As Title 42 expires, this bankrupt state is considering unemployment for illegal immigrants
A California bill that would grant unemployment benefits to illegal immigrants is scheduled for review this week as the Golden State prepares for an influx of migrants following the expiration of Title 42.
SB 227, or the Safety Net for All Workers Act, would provide US$300 a week for up to 20 weeks to released illegal immigrants from the Treasury. In March, the Los Angeles Board of Directors unanimously passed a resolution supporting the statewide bill.
“We can’t take people’s money, take people’s taxes, take people’s jobs, and then deny them the very benefits and rights that they deserve and that they deserve,” Supervisor Shamann Walton said at a protest rally ahead of the board meeting.
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According to the Safety Net for All Coalition, a group of more than 120 organizations across California working to expand welfare programs, payroll taxes on illegal immigrants contribute $485 million annually to the state’s unemployment insurance system for undocumented workers. The weekly inspections plus administrative costs in the proposed law will cost an estimated $356 million in federal funds.
“Every day, undocumented immigrants contribute to California’s economic prosperity in agriculture, construction, apparel and other industries,” said the bill’s sponsor, State Senator María Elena Durazo. “Yet, immigrants continue to be excluded from California’s economic success due to unjustified exclusions from the safety net.”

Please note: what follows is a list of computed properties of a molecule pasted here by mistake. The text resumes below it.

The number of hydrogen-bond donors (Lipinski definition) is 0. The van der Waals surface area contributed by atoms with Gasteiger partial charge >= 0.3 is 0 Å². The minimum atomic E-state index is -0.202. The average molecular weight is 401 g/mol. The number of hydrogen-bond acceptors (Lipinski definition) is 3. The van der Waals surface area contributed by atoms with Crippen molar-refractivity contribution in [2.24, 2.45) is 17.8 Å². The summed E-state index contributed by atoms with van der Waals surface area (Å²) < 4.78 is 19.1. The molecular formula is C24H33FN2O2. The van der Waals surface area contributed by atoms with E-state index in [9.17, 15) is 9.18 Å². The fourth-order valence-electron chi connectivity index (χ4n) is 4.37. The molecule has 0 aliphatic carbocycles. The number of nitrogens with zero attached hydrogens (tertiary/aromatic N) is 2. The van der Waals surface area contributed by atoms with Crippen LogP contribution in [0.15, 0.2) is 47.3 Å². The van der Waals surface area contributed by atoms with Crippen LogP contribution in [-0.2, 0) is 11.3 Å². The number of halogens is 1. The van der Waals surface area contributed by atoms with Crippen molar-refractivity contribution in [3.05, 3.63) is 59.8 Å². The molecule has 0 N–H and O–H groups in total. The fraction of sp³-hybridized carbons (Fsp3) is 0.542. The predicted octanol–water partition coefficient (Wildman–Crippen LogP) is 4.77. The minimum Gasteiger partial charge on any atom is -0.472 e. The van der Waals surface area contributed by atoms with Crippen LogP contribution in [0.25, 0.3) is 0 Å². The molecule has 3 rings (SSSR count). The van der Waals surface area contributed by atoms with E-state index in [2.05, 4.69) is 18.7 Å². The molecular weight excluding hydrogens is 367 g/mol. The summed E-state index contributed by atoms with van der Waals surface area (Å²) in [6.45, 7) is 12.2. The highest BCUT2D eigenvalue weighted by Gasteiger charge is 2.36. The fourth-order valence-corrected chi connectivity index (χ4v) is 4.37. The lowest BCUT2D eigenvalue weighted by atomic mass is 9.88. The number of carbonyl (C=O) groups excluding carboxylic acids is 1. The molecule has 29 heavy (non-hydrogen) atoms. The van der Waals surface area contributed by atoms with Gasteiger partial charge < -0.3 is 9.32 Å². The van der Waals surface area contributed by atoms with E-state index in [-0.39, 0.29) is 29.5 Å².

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On Thursday, the Senate Budget Committee will review bills costing the state more than $50,000, including SB 227, and either submit a bill to the plenary or bench it.
California Gov. Gavin Newsom vetoed a similar bill passed by the legislature last year, saying, “The bill requires further work to address operational issues and tax concerns.”
But California faces significant financial strains this year. Newsom announced Friday that the state’s budget deficit widened to nearly $32 billion, about $10 billion more than expected.
“It hasn’t been an easy household, but I hope you’ll see that we’ll do our best to stay on top of things and look after those who are most vulnerable and in need, while still maintaining prudence,” Newsom said.
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Additionally, an influx of migrants entering the state after Title 42 expires could result in more illegal immigrants eventually relying on unemployment insurance.
Title 42, a Trump administration policy to suspend asylum rights, expired Thursday night, prompting an influx of migrants to the border. A record 83,000 migrants crossed the border last week in anticipation of the policy’s expiration, but US Homeland Security Secretary Alejandro Mayorkas said border officials saw a 50% drop in the number of crossers crossing the border over the weekend.
Just south of San Diego, around 15,000 migrants had gathered in Tijuana last week, filling hotels and emergency shelters or sleeping outside in a makeshift camp while waiting for track 42 to expire hoping to make it to the Golden State, the New York Times reported.